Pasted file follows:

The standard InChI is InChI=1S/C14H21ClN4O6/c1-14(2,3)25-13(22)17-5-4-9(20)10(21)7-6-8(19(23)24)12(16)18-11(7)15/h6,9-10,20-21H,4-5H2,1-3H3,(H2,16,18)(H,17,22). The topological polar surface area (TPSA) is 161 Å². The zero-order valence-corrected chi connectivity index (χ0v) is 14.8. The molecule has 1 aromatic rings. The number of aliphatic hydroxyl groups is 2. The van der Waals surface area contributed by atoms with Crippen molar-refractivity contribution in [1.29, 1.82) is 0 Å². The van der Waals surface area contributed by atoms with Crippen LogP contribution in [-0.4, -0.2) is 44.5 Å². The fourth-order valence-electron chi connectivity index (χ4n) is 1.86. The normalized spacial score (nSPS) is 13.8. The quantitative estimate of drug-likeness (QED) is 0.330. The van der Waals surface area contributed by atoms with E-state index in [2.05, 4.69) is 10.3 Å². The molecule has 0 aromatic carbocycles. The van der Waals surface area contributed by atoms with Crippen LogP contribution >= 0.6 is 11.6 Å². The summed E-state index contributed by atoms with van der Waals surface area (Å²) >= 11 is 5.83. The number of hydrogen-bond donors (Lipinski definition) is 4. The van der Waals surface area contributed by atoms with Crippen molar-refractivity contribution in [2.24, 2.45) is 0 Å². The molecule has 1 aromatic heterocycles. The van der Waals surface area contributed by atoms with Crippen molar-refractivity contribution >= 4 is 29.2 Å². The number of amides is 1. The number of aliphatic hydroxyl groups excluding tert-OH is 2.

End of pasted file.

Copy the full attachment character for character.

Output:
The standard InChI is InChI=1S/C14H21ClN4O6/c1-14(2,3)25-13(22)17-5-4-9(20)10(21)7-6-8(19(23)24)12(16)18-11(7)15/h6,9-10,20-21H,4-5H2,1-3H3,(H2,16,18)(H,17,22). The topological polar surface area (TPSA) is 161 Å². The zero-order valence-corrected chi connectivity index (χ0v) is 14.8. The molecule has 1 aromatic rings. The number of aliphatic hydroxyl groups is 2. The van der Waals surface area contributed by atoms with Crippen molar-refractivity contribution in [1.29, 1.82) is 0 Å². The van der Waals surface area contributed by atoms with Crippen LogP contribution in [-0.4, -0.2) is 44.5 Å². The fourth-order valence-electron chi connectivity index (χ4n) is 1.86. The normalized spacial score (nSPS) is 13.8. The quantitative estimate of drug-likeness (QED) is 0.330. The van der Waals surface area contributed by atoms with E-state index in [2.05, 4.69) is 10.3 Å². The molecule has 0 aromatic carbocycles. The van der Waals surface area contributed by atoms with Crippen LogP contribution >= 0.6 is 11.6 Å². The summed E-state index contributed by atoms with van der Waals surface area (Å²) >= 11 is 5.83. The number of hydrogen-bond donors (Lipinski definition) is 4. The van der Waals surface area contributed by atoms with Crippen molar-refractivity contribution in [2.24, 2.45) is 0 Å². The molecule has 1 aromatic heterocycles. The van der Waals surface area contributed by atoms with Crippen molar-refractivity contribution >= 4 is 29.2 Å². The number of amides is 1. The number of aliphatic hydroxyl groups excluding tert-OH is 2.